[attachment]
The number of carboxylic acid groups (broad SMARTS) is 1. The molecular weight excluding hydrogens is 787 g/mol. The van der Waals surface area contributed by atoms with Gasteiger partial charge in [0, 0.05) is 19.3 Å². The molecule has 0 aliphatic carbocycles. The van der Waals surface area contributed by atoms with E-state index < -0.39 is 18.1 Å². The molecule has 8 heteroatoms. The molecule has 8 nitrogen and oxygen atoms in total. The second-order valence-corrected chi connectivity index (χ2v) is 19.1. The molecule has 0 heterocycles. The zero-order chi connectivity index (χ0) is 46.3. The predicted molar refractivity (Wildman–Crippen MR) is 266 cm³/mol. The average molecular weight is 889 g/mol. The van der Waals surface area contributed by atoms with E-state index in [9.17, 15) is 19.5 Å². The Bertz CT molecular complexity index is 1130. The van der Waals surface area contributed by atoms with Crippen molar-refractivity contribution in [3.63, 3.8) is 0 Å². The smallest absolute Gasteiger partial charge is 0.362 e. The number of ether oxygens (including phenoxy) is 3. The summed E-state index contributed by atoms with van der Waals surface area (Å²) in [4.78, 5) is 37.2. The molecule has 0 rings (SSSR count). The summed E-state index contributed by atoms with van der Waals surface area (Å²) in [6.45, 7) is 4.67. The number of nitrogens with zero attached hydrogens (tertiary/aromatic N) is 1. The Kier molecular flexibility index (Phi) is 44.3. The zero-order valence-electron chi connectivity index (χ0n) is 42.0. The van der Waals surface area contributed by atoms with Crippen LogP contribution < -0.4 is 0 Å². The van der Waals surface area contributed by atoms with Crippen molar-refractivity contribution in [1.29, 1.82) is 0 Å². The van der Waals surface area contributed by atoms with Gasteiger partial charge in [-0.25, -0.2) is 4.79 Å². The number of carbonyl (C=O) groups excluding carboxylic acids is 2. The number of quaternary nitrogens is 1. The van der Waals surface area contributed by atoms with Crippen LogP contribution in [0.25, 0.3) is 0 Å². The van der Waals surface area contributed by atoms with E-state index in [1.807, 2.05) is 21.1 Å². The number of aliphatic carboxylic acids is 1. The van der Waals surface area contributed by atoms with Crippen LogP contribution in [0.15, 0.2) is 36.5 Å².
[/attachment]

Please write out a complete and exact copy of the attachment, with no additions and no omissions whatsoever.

The number of carboxylic acid groups (broad SMARTS) is 1. The molecular weight excluding hydrogens is 787 g/mol. The van der Waals surface area contributed by atoms with Gasteiger partial charge in [0, 0.05) is 19.3 Å². The molecule has 0 aliphatic carbocycles. The van der Waals surface area contributed by atoms with E-state index < -0.39 is 18.1 Å². The molecule has 8 heteroatoms. The molecule has 8 nitrogen and oxygen atoms in total. The second-order valence-corrected chi connectivity index (χ2v) is 19.1. The molecule has 0 heterocycles. The zero-order chi connectivity index (χ0) is 46.3. The predicted molar refractivity (Wildman–Crippen MR) is 266 cm³/mol. The average molecular weight is 889 g/mol. The van der Waals surface area contributed by atoms with E-state index in [9.17, 15) is 19.5 Å². The Bertz CT molecular complexity index is 1130. The van der Waals surface area contributed by atoms with Crippen molar-refractivity contribution in [3.63, 3.8) is 0 Å². The smallest absolute Gasteiger partial charge is 0.362 e. The number of ether oxygens (including phenoxy) is 3. The summed E-state index contributed by atoms with van der Waals surface area (Å²) in [4.78, 5) is 37.2. The molecule has 0 rings (SSSR count). The summed E-state index contributed by atoms with van der Waals surface area (Å²) in [6.45, 7) is 4.67. The number of nitrogens with zero attached hydrogens (tertiary/aromatic N) is 1. The Kier molecular flexibility index (Phi) is 44.3. The zero-order valence-electron chi connectivity index (χ0n) is 42.0. The van der Waals surface area contributed by atoms with Crippen LogP contribution < -0.4 is 0 Å². The van der Waals surface area contributed by atoms with Crippen molar-refractivity contribution in [1.29, 1.82) is 0 Å². The van der Waals surface area contributed by atoms with Gasteiger partial charge in [-0.25, -0.2) is 4.79 Å². The number of carbonyl (C=O) groups excluding carboxylic acids is 2. The number of quaternary nitrogens is 1. The van der Waals surface area contributed by atoms with Crippen LogP contribution in [0.25, 0.3) is 0 Å². The van der Waals surface area contributed by atoms with E-state index in [1.807, 2.05) is 21.1 Å². The number of aliphatic carboxylic acids is 1. The van der Waals surface area contributed by atoms with Crippen LogP contribution in [0.15, 0.2) is 36.5 Å².